Mango is part and parcel of the
culture heritage of India. No other tree has
received so much attention in our religion than
the mango. The mango is referred to in the Apastamba
Dharma Sutra and other sacred literature of
the Hindus. Kautilya, the author of the Arthashastra,
Vatsyayana, the author of the Kamasutra have
described the socio-cultural importance of mango.
The Ramayana of Valmiki and Tulsi Das and the
Mahabharata of Vyasa have made many details
of mango and its importance. The Matsya, Vayu
and other purans have referred to Kalamra, a
black mango, the drinking of the juice of which
made people immortal.
Ellora cave temples contains the finest
examples of Hindus sculpture from seventh
to ninth centuries. In cave 21 in seventh
century AD, another Vrikshaka stands under
a fruiting mango tree. In cave 33 in 750-850
AD, there is an image of Indrani, the wife
of Indra seated on lion under a mango tree
laden with fruits.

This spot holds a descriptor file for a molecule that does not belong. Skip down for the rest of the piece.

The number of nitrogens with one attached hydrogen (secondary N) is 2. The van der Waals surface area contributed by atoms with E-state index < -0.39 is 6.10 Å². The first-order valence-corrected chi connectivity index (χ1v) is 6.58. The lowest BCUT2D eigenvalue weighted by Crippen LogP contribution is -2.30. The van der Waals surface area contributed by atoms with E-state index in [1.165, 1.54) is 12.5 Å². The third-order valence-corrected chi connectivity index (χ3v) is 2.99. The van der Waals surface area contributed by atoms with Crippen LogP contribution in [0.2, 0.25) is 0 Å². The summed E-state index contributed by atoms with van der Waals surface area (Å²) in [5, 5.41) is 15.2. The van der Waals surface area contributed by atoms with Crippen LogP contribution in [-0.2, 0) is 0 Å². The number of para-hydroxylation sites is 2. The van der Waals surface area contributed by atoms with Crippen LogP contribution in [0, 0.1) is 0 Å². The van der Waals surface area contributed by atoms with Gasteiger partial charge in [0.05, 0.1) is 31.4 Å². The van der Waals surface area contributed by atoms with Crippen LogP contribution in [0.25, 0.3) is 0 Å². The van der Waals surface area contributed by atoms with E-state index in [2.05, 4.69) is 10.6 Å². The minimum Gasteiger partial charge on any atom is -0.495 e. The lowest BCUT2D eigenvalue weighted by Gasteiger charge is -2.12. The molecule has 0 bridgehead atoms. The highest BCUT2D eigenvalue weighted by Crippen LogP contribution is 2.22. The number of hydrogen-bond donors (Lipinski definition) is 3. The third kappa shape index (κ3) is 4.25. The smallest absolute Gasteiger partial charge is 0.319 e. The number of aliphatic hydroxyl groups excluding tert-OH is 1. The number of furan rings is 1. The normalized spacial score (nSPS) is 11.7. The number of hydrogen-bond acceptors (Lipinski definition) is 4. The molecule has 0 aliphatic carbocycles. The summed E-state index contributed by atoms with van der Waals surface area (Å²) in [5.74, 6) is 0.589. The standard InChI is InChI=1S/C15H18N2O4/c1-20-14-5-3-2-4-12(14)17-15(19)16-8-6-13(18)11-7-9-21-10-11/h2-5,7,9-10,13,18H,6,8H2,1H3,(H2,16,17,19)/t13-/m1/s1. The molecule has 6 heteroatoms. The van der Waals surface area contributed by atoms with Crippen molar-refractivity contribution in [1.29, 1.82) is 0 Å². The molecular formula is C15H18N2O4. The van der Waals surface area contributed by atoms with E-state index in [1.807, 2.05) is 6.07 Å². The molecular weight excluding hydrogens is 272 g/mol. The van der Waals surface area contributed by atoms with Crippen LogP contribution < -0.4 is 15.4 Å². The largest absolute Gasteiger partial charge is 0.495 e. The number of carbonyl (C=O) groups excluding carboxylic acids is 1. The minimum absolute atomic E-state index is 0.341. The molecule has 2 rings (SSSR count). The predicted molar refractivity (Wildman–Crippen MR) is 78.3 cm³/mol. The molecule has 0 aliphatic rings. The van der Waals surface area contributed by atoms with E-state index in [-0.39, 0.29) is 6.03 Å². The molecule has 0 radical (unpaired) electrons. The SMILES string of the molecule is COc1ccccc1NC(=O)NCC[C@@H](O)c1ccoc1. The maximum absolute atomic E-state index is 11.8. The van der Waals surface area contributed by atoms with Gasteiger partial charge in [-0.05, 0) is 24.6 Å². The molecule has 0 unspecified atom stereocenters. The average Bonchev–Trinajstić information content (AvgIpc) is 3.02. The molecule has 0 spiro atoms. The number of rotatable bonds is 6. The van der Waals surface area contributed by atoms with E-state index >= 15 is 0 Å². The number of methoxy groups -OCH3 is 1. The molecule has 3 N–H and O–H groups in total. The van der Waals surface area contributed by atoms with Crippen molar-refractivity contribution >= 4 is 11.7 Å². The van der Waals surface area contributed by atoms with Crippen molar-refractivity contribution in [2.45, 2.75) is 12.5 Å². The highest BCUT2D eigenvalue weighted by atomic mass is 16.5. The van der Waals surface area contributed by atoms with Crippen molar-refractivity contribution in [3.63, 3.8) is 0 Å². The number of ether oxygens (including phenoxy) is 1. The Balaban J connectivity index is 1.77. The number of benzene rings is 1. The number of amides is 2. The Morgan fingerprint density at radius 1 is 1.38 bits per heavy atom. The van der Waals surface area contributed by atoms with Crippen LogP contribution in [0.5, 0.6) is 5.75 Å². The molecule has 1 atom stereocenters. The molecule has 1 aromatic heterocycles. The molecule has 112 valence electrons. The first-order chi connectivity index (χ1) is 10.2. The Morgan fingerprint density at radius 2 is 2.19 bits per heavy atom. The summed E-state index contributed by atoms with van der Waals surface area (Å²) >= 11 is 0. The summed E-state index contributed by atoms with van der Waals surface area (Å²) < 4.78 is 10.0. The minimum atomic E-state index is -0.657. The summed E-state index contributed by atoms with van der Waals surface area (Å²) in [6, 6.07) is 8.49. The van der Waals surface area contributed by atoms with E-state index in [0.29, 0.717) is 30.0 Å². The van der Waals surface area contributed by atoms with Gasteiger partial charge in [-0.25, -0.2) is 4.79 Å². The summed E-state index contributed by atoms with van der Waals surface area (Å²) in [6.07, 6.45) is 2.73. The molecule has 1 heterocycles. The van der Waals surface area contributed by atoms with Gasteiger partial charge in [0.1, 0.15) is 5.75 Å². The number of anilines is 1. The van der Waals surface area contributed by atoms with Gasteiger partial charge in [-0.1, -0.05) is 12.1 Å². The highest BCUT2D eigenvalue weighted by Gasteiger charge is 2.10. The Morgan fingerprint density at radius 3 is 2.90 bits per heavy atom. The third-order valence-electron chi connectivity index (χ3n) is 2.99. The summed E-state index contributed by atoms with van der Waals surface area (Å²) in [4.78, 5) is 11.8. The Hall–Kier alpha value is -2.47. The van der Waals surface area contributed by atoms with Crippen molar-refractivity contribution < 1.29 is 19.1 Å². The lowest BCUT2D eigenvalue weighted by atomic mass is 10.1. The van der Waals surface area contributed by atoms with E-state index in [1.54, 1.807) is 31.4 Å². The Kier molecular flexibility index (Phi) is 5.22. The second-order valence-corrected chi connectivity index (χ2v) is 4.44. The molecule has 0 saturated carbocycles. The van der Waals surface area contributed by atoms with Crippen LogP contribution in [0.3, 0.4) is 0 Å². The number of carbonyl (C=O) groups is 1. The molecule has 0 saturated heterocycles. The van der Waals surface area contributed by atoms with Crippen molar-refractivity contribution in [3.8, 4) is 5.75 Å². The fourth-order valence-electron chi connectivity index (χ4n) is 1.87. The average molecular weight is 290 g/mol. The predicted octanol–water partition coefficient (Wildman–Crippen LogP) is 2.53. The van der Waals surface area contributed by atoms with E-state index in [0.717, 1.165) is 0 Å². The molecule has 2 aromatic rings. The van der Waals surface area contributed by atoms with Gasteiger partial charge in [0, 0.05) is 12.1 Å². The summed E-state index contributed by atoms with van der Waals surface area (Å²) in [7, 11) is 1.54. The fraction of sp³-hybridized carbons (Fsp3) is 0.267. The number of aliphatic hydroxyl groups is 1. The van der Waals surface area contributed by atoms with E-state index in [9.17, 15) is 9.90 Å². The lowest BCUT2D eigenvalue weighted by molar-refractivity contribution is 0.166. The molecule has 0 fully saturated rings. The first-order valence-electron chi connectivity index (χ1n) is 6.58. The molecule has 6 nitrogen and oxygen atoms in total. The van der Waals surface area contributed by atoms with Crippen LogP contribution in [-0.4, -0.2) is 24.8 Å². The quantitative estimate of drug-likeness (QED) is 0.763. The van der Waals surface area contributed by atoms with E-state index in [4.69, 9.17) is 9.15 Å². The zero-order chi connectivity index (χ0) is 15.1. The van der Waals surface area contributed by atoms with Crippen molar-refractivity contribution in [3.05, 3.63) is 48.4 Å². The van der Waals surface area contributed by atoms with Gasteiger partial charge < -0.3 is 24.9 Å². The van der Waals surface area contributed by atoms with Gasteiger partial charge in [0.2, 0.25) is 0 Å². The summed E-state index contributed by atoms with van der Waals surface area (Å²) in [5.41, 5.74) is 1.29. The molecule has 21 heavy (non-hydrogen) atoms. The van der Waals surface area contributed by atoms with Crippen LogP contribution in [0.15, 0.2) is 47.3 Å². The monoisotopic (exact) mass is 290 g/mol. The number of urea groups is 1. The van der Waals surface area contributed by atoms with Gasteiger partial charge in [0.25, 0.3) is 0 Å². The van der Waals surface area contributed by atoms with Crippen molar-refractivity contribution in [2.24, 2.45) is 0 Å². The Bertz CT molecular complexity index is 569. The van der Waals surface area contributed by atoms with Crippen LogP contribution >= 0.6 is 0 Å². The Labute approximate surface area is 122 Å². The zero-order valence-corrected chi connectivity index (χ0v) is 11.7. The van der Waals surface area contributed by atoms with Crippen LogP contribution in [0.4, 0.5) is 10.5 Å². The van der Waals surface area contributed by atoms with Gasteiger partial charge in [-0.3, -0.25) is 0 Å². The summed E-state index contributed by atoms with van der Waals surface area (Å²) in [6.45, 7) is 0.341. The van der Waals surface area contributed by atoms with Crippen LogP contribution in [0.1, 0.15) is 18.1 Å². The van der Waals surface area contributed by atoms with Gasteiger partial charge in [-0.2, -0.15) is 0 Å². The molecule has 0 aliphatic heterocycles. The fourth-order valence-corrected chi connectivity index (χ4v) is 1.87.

900-1200 A.D, the cult of trees dominates
the sculpture of the Bharhut , Sanchi &
Krishna Mathura with the evolution and development
of the Buddha Image during the Gupta Dynasty.
The trees were relegated to the background.
The sculptors of the mediaeval period were
observed with the beauty of female form.
The classical woman and tree pose was most
Lakshmana temple of Khajuraho (C-1000 AD),
there is a charming bracket figure of a
woman under a mango tree. In the Hoyleshwara
temple built in the thirteenth century at
halebid in Mysore, the Govardhan mountain
which Krishna supported on his finger tips
is covered with a forest of mangoes and
Famous poet Kalidas described mango flowering
as soul of spring. The Mango produces its first
flush in early spring and the poet at that time
had written in Ritusamharam:
The mango tress are
a blaze of colour,
The new foliage flecked with copery sheen,
And their bursting blossoms,
Singing as they list in the breeze,
Dazzle the minds of maids,
And they catch their breath
With golden new excitement.